Today, some form of LCV is currently allowed on designated routes in Alaska, Arizona, Colorado, Florida, Idaho, Indiana, Iowa, Kansas, Massachusetts, Michigan, Missouri, Montana, Nebraska, Nevada, New York, North Dakota, Ohio, Oklahoma, Oregon, South Dakota, Utah, Washington, and Wyoming. Oversize/overweight vehicles may be allowed by local jurisdictions in California for certain vehicles and loads.

According to research by the California Department of Transportation (Caltrans) there are advantages and disadvantages to using LCVs. Caltrans research indicates the advantages of LCVs may include:

Productivity. LCVs improve productivity due an increase of cargo-carrying capacity of 30% to 100% per driver. This results in fewer truck trips, lower cost, and fewer miles driven.

Cost. Transport costs may be lower due to fewer drivers needed per cargo unit, and more efficient use of fuel. The cost savings may be passed on to consumers or increase profits.

Traffic. Improved productivity may result in fewer trucks on the road.

Air Emissions. LCVs may produce lower air emissions per unit of cargo transported.

However, the agency said there are many disadvantages to LCVs, as well. Those may include:

Safety. Large trucks are involved in a disproportional percentage of fatal collisions. However, statistics on LCVs are difficult to obtain because of the low number of vehicle involved. Triples tend to sway and can leave the lane they are traveling in, although sway can be lessened by advanced connector types. Triples also require more passing length, spray more rain and snow, and have a history of being underpowered while climbing steep grades.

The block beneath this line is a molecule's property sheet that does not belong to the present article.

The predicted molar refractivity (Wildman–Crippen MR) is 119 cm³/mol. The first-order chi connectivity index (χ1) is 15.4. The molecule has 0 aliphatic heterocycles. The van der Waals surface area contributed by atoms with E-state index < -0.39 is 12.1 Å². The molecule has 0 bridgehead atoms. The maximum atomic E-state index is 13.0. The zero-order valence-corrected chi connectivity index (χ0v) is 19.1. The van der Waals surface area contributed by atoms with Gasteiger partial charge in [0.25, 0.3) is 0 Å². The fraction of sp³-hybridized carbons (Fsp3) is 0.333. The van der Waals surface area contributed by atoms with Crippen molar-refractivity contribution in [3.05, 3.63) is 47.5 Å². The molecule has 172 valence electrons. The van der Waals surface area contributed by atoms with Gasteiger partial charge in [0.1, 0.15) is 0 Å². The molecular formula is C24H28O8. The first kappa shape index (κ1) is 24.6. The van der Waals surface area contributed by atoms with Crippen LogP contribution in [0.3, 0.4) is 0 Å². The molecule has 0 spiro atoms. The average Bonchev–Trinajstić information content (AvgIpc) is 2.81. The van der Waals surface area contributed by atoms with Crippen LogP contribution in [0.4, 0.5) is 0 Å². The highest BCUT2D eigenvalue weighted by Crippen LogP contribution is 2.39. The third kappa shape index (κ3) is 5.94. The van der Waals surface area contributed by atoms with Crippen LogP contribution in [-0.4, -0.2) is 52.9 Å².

Pavement damage. Heavier trucks deteriorate the pavement structure at an accelerated rate. A study at the University of Texas found that one big rig pass causes the damage equivalent to 2,000 to 3,000 cars. However, the extra pavement damage from LCVs may be mitigated by the increased number of axles.

Infrastructure damage. LCVs, especially Turnpike Doubles and Rocky Mountain Doubles, demonstrate wider off-tracking on curves than currently legal tractor-trailer combinations. Off-tracking can damage shoulders, curbs and roadside signs along ramps and intersections.

Parking. The parking spaces at rest areas and truckstops are not designed for trucks longer than 80 ft.

Traffic. In theory, LCVs could result in fewer trucks on the road. However, if rail cargo is diverted to trucks due to lower costs, then any traffic advantage would be negated.